The Panel has decided to proceed to a substantive determination for the following reasons:
1. The Respondent has not conceded that the three elements of paragraph 4(a) have been satisfied; on the contrary, the Respondent specifically denies fault or liability.
2. The Complainant has not agreed to a consent decision.
3. There is a question mark over the genuineness of the Respondent’s consent. The Complainant has identified a series of UDRP cases in which the Respondent has been found to have registered and used domain names in bad faith. The Complainant further asserts that the Respondent uses slightly different registrant names to avoid being discovered as a serial cybersquatter. While the Respondent claims generally that it acquires and holds domain names in high volume “through lawful and fair methods”, the Respondent does not specifically deny the Complainant’s assertions or that it is connected with those cases. The Panel also notes that, in many of the cases, the Respondent also requested that transfer be ordered without findings as to the merits. All of this gives rise to the suspicion that the Respondent’s motivation is not, as it claims, to avoid the Panel wasting time and resources on an undisputed matter but, rather, to minimise its negative UDRP track record.
4. The Panel is also persuaded that there is a broader interest in reaching and recording a substantive determination so that the conduct of the Respondent in this case, if found to have registered and used the disputed domain name in bad faith, can be taken into account by other future UDRP panels, e.g., in connection with assessment of patterns of conduct under paragraph 4(b)(iii) of the Policy.
5. Finally, in the Panel’s view, the Complainant is entitled to a decision for which it has paid in filing the Complaint.
C. Identical or Confusingly Similar
The Complainant has rights in the mark MY PATRIOT SUPPLY by virtue of its registered trade marks for that term.
The disputed domain name is confusingly similar to the trade mark as it is an obvious misspelling thereof, simply omitting the final “y”. The overall impression remains the same. The domain name suffix can be disregarded for the purpose of the comparison.
The Panel therefore finds that the Complainant has established the first element of paragraph 4(a) of the Policy.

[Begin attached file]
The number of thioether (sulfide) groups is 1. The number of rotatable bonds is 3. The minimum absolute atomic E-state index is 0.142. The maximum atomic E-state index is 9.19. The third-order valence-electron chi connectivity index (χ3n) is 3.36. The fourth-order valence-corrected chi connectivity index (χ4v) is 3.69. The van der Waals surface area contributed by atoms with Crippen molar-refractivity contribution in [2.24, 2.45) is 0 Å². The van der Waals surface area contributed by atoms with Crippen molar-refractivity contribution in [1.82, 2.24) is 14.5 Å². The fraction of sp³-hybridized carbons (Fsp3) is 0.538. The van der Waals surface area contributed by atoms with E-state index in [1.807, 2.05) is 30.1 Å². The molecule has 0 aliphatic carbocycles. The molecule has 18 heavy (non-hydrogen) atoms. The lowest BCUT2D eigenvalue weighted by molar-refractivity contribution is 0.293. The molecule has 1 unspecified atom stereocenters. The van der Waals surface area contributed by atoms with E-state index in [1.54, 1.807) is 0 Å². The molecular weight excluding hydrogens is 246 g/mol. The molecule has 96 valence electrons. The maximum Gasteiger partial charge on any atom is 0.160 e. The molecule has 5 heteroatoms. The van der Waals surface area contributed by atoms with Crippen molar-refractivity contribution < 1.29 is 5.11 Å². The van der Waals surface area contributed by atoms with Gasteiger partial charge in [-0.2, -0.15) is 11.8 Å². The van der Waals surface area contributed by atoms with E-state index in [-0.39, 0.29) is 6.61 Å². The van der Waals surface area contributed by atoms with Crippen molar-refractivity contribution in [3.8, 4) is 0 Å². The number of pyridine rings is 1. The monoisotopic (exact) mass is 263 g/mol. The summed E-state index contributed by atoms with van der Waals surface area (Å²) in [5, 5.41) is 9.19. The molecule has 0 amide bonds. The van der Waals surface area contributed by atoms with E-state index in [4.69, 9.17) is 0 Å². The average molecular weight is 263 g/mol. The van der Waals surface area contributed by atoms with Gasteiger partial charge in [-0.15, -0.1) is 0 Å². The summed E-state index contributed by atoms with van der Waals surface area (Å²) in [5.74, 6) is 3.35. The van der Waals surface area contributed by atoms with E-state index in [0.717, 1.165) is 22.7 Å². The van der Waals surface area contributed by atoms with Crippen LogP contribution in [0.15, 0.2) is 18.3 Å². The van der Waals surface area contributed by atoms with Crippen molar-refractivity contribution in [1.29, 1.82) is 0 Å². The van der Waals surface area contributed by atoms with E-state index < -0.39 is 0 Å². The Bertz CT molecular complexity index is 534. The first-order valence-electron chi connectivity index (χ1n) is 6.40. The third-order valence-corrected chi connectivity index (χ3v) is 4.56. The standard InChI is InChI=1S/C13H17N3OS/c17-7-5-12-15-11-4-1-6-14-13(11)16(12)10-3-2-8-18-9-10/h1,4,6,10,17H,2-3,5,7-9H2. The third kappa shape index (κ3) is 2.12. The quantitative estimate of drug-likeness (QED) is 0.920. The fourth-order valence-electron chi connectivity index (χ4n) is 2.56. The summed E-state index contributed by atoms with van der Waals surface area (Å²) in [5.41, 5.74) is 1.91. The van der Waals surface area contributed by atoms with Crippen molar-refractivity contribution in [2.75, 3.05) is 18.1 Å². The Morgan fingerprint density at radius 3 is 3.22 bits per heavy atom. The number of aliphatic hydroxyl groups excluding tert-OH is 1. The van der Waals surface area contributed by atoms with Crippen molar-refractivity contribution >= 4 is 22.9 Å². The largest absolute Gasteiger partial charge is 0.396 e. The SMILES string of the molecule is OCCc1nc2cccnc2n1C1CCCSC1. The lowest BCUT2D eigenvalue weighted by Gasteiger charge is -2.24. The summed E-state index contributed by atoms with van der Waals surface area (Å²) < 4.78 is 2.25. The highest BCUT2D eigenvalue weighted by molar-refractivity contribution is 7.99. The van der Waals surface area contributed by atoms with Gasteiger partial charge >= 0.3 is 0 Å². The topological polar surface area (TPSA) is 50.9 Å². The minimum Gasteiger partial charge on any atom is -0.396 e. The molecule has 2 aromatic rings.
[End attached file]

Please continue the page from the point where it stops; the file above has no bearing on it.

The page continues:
D. Rights or Legitimate Interests
Paragraph 2.1 of WIPO Overview 2.0 explains the consensus view concerning the burden of proof regarding lack of rights or legitimate interests in UDRP cases:
“While the overall burden of proof rests with the complainant, panels have recognized that this could result in the often impossible task of proving a negative, requiring information that is often primarily within the knowledge of the respondent. Therefore a complainant is required to make out a prima facie case that the respondent lacks rights or legitimate interests. Once such prima facie case is made, the burden of production shifts to the respondent to come forward with appropriate allegations or evidence demonstrating rights or legitimate interests in the domain name. If the respondent fails to come forward with such appropriate allegations or evidence, a complainant is generally deemed to have satisfied paragraph 4(a)(ii) of the UDRP […] If the respondent does come forward with some allegations or evidence of relevant rights or legitimate interest, the panel then weighs all the evidence, with the burden of proof always remaining on the complainant.”
Here, the Complainant has not licensed or otherwise authorised the Respondent to use its trade mark.
As to paragraph 4(c)(i) of the Policy, the Panel has concluded (see below) that the disputed domain name has been used for a parking page with links to goods which compete with those supplied by the Complainant. Such use of the disputed domain name could not of itself confer rights or legitimate interests. See paragraph 2.6 of WIPO Overview 2.0, which states: